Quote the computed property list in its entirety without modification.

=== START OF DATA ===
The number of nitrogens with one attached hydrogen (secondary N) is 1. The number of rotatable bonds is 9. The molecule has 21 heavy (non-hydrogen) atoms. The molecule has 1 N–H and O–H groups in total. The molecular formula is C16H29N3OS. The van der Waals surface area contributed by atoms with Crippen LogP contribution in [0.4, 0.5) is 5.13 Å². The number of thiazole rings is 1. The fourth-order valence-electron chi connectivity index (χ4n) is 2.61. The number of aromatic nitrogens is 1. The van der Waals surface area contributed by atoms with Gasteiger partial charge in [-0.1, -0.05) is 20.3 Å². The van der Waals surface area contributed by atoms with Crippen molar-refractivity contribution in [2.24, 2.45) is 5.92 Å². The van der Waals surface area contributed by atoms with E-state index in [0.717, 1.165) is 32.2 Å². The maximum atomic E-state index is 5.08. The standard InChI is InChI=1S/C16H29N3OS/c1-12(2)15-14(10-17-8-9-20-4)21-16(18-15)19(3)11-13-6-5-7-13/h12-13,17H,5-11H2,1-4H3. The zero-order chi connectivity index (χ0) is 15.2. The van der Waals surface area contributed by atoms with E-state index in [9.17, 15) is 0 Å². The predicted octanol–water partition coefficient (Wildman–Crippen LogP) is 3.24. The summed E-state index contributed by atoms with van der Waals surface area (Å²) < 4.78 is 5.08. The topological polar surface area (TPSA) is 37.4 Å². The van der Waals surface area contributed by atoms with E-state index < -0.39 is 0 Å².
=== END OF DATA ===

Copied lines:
The number of nitrogens with one attached hydrogen (secondary N) is 1. The number of rotatable bonds is 9. The molecule has 21 heavy (non-hydrogen) atoms. The molecule has 1 N–H and O–H groups in total. The molecular formula is C16H29N3OS. The van der Waals surface area contributed by atoms with Crippen LogP contribution in [0.4, 0.5) is 5.13 Å². The number of thiazole rings is 1. The fourth-order valence-electron chi connectivity index (χ4n) is 2.61. The number of aromatic nitrogens is 1. The van der Waals surface area contributed by atoms with Gasteiger partial charge in [-0.1, -0.05) is 20.3 Å². The van der Waals surface area contributed by atoms with Crippen molar-refractivity contribution in [2.24, 2.45) is 5.92 Å². The van der Waals surface area contributed by atoms with E-state index in [0.717, 1.165) is 32.2 Å². The maximum atomic E-state index is 5.08. The standard InChI is InChI=1S/C16H29N3OS/c1-12(2)15-14(10-17-8-9-20-4)21-16(18-15)19(3)11-13-6-5-7-13/h12-13,17H,5-11H2,1-4H3. The zero-order chi connectivity index (χ0) is 15.2. The van der Waals surface area contributed by atoms with E-state index in [9.17, 15) is 0 Å². The predicted octanol–water partition coefficient (Wildman–Crippen LogP) is 3.24. The summed E-state index contributed by atoms with van der Waals surface area (Å²) < 4.78 is 5.08. The topological polar surface area (TPSA) is 37.4 Å². The van der Waals surface area contributed by atoms with E-state index < -0.39 is 0 Å².